28th August Mattins St Georges Chapel Windsor (Jeremiah 15. 15–21 Matthew 16. 21–28 )

‘Those who want to save their life will lose it’ (Matthew 16.25)

 I remember going to a Ruby Wedding party in my last parish and delighted in the way the couple seemed to be able to laugh at themselves and each other in the thank you speeches. We were treated to this one liner – “My husband and I have managed to be happy together for 40 years. I guess this is because we’re both in love with the same man.”

Do you love yourself? This morning when you looked at yourself in the bathroom mirror what did you see? A contented self? An ageing self? A fearful or angry self? Who are we – what are we? What might it mean to die to self?

When I was in Chicago in 2008 I occasionally worshipped with the Quakers. I picked up a leaflet “How To Be Miserable.” It gives this advice, “Think about yourself. Talk about yourself. Use “I” as often as possible. Mirror yourself continually in the opinion of others. Listen greedily to what people say about you. Expect to be appreciated. Be suspicious. Be jealous and envious. Be sensitive to slights. Never forgive a criticism. Trust nobody but yourself. Insist on consideration and respect. Demand agreement with your own views on everything. Sulk if people are not grateful to you for favours shown them. Never forget a service you have rendered. Shirk your duties if you can. Do as little as possible for others.” What do you see in that mirror?

In the Gospel reading we are challenged to a self denying living and loving, to abandon a self will seeks to manipulate others, preoccupied only with its own power and with creating and defending its worth. This is a radical call. Taking up the cross asks us to be real and vulnerable, to be loved and loving. There is a cost to this. This passage does not call us away from what it means to be a human being, but causes us to be truly human, to find our true selves in God. By abandoning our false selves. Loss and gain is what this Gospel living concerns itself with. Clearly we are being encouraged to aspire as to what will be of gain. The true nurture of self is to love ourselves as God loves us. It is serving the false self that is selfishness. Caring for oneself as God cares for us means opening oneself to God’s love as the life and energy of the soul. That love will expand in all directions: towards ourselves, towards others, towards God. When Christianity is perceived, as teaching that we should ignore our own interests, there is deception and untruth. The Gospels appeal to people to recognise what is good for them; what is gainful. The answer lies in a revolutionary thought. I find myself we find ourselves, when we allow ourselves to be loved and to love and to abandon the effort to manipulate that love from others by playing games and exercising power.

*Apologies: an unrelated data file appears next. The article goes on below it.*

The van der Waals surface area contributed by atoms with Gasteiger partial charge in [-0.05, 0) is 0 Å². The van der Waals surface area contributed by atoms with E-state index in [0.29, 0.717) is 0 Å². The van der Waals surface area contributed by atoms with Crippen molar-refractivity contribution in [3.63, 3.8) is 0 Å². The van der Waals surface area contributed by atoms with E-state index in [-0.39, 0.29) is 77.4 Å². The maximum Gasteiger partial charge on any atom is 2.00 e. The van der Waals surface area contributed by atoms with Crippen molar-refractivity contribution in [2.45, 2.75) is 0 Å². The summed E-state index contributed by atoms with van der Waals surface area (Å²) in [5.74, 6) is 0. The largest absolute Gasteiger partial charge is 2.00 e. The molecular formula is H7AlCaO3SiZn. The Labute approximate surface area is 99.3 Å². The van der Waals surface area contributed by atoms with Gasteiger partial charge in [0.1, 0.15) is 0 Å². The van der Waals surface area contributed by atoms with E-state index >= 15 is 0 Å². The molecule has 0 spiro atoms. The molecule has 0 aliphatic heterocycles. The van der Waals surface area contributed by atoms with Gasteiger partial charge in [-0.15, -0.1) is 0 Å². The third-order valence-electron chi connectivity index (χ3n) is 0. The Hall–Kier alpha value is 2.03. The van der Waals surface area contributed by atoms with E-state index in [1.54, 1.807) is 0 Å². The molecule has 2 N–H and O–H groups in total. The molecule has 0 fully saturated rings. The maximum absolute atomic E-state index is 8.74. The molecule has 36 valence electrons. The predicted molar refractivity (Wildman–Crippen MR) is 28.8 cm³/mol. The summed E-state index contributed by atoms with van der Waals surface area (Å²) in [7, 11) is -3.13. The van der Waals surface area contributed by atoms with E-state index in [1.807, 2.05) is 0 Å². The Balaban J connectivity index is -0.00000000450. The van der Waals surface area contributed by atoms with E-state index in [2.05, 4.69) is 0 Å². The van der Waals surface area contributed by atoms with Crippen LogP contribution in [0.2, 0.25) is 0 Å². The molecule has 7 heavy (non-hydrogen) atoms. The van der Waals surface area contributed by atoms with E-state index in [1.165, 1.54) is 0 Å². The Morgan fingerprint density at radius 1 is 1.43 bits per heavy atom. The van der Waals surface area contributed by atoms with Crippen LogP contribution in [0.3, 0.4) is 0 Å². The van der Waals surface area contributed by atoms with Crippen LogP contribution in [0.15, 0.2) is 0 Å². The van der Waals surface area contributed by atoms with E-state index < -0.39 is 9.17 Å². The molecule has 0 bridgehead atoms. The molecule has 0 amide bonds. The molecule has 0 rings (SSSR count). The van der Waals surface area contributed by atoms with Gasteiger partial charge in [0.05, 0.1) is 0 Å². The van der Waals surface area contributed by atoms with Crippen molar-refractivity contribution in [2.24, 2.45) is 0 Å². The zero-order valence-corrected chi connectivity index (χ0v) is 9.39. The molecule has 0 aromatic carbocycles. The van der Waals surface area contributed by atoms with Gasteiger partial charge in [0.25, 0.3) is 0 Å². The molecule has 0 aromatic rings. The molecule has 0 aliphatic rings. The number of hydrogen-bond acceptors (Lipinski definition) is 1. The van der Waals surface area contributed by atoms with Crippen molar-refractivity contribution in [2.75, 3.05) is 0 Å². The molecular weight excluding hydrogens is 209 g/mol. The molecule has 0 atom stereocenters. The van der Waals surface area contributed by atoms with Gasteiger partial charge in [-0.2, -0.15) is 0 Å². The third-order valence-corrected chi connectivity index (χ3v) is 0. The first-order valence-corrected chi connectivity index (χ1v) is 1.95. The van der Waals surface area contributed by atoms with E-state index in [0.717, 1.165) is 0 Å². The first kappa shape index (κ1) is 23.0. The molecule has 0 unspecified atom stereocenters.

All of us have had our fair share of serving the false self. We all build up facades and hide behind them and it’s difficult to change. Threatened, shrivelled people hide behind massive artifices which have enabled them to survive – they do not need judgement and attack. They need – we need – tenderness and understanding. In this short passage we are confronted with ultimate issues which affect the world of the individual as well as the world in which we all share. Love sets us free to love and to lead in serving and to find fulfilment in such giving which characterises the life of God revealed in Christ. This is our journey and our journey’s end.

What do we see in that mirror? What do we need to do to save our lives? Beware and remember that advice on how to be miserable: “Think about yourself. Talk about yourself. Use “I” as often as possible. Mirror yourself continually in the opinion of others. Listen greedily to what people say about you. Expect to be appreciated. Be suspicious. Be jealous and envious. Be sensitive to slights. Never forgive a criticism. Trust nobody but yourself. Insist on consideration and respect. Demand agreement with your own views on everything. Sulk if people are not grateful to you for favours shown them. Never forget a service you have rendered. Shirk your duties if you can. Do as little as possible for others.”

 Let us pray Father, I abandon myself into your hands; do with me what you will. Whatever you may do. I thank you; I am ready for all, I accept all. Let only your will be done in me, and in all your creatures. I wish no more than this, a Lord. Into your hands I commend my soul; I offer it to you with all the love of my heart, for I love you, Lord, and so need to give myself, to surrender myself into your hands, without reserve, and with boundless confidence, for you are my Father. Amen

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